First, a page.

ECHR Upholds Portugal Pension Cuts

Last week, the European Court of Human Rights (“ECHR”) released its decision in the combined cases of Da Conceição Mateus v. Portugal and Santos Januário v. Portugal.  In this case, the Applicants, Antonio Augusto Da Conceição Mateus and Lino Jesus Santos Januário, were two Portuguese nationals who had seen a reduction in their pension payments.  The Applicants’ state pensions were set up in 14 equal installments:  one per month, plus additional holiday and Christmas payments in July and December.  In December 2012, the Applicants’ holiday subsidies were reduced by approximately 24 percent.  The pension cut was only to affect the holiday and Christmas payments, while their monthly pension remained the same, and was scheduled to last from 2012 to 2014.  After 2014, the holiday and Christmas pensions would return to their normal rate.

The backdrop for backdrop for this story is Portugal’s financial crisis.  In 2011, the Portuguese government negotiated an Economic Adjustment Programme for which it received 78 billion euros.  As part of that deal, Portugal had to outline various spending cuts it would make, one of those cuts being a reduction in public sector pensions.

Interestingly, a challenge made to Portugal’s Constitutional Court found the cuts to be unconstitutional because there was no similar reduction in the private sector.  But the ECHR upheld the cuts, in light of Portugal’s exceptional financial troubles.  The Court said that Portugal appropriately balanced the interests of the individual against the general interest of the community.  Also noting the limited duration of the pension cut, the Court said Portugal stayed within its boundaries to decide economic and social policy.

This is an interesting case because there are many individuals around the world facing the same struggle – whether their employer was the government or a private entity.  It is a difficult balance, especially when the government was the employer, because any pension reduction could give rise to a takings claim.  But I believe in this case Portugal was justified in reducing the pensions in order to address a domestic financial crisis.  Assuming that both the holiday and Christmas pensions were reduced by the same amount (approximately 24 percent), the total reduction for the year would be around 3.5 percent.  I understand that this could be a significant decrease to someone living on a fixed income, but I believe the cuts were warranted for the greater good.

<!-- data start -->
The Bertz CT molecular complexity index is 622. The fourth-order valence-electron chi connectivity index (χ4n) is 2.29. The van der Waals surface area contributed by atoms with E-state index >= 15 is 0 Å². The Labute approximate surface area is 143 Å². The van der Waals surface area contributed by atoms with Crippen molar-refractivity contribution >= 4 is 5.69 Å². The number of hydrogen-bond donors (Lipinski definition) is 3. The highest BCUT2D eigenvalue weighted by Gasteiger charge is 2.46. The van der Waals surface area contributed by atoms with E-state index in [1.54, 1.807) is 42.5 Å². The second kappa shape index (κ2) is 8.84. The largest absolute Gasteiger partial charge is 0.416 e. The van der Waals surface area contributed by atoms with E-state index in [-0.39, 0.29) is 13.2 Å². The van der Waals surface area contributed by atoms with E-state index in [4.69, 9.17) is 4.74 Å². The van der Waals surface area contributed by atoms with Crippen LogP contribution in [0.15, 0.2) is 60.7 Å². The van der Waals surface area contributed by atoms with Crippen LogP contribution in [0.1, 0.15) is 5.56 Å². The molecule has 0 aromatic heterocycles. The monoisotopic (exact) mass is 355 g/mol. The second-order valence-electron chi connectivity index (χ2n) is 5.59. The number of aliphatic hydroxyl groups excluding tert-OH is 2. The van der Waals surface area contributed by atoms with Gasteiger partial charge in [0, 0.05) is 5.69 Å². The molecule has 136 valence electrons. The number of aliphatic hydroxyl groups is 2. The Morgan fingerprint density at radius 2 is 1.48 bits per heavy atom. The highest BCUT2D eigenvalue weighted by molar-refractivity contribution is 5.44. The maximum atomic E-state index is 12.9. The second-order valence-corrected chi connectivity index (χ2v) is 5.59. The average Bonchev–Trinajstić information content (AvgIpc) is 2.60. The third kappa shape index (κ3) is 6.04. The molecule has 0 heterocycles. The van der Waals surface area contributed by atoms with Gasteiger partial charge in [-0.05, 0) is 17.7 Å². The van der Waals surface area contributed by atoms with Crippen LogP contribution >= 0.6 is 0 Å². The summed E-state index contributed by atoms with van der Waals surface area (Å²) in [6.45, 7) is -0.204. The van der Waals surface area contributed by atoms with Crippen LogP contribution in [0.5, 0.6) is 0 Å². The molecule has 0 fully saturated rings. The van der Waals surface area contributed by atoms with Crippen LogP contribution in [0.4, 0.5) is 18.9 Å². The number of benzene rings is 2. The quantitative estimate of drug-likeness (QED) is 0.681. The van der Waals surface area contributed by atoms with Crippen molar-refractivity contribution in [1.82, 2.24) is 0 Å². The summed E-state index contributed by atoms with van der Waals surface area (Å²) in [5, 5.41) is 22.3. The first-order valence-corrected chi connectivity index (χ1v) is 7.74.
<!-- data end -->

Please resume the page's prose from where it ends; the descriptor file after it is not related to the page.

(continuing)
What do you think?  Should Portugal have been forced to pay the Applicants (and, presumably, all retired government employees) their full holiday and Christmas pensions?  Was there a better way for Portugal to address their financial crisis?  Are you worried this could become a slippery slope?

Source:  European Court of Human Rights

Photo: Simple Tax

2 comments

  1. Portugal, like many governments, faces an extreme budget issue. Budget cuts have to be made, but as per usual, no one wants the cuts to affect them directly. It is no surprise that pensions would be the first target of the Government. While I respect that the people who have earned these pensions worked decades to secure them, it can’t go unnoticed that there is a domestic financial crisis that needs to be addressed. Pensions have become a luxury in the world we live in. The amount that governments have locked themselves in to paying is often astronomical. Current pension rates combined with increased life expectancy has made paying these tabs impossible. Reducing holiday pension payments seems like a great way for both sides to meet in the middle. Of course this is going to anger those who feel like they are owed their full pension, but the world is changing, and this must be taken into account. Nothing in life is really guaranteed except death and taxes.

  2. Portugal, like many European countries, faces fiscal difficulties that can only be resolved in one of three ways – (1) Raise taxes (2) Cut benefits (3) Do both. It seems that it has chosen to take path #2 (however I’m sure Portugal’s taxes are probably pretty high too). Given the economic problems Portugal faces, I do not believe this result was unreasonable, but perhaps there are better ways of achieving it. For example, maybe pensions should be cut on an individual basis, starting with the people who need them the least. Governments around the world are always quick to raise taxes on the wealthy, but I never understood why they don’t take the opposite approach instead – cutting benefits from those who do not need them. It seems that would be a less contentious way of addressing fiscal problems.

    Anyone that reads this should not assume the US is immune from such problems. Our Social Security system is entering a phase (Baby Boomer retirement) where it is on an unsustainable path. Down the road, I expect this to be a major issue in our own government.

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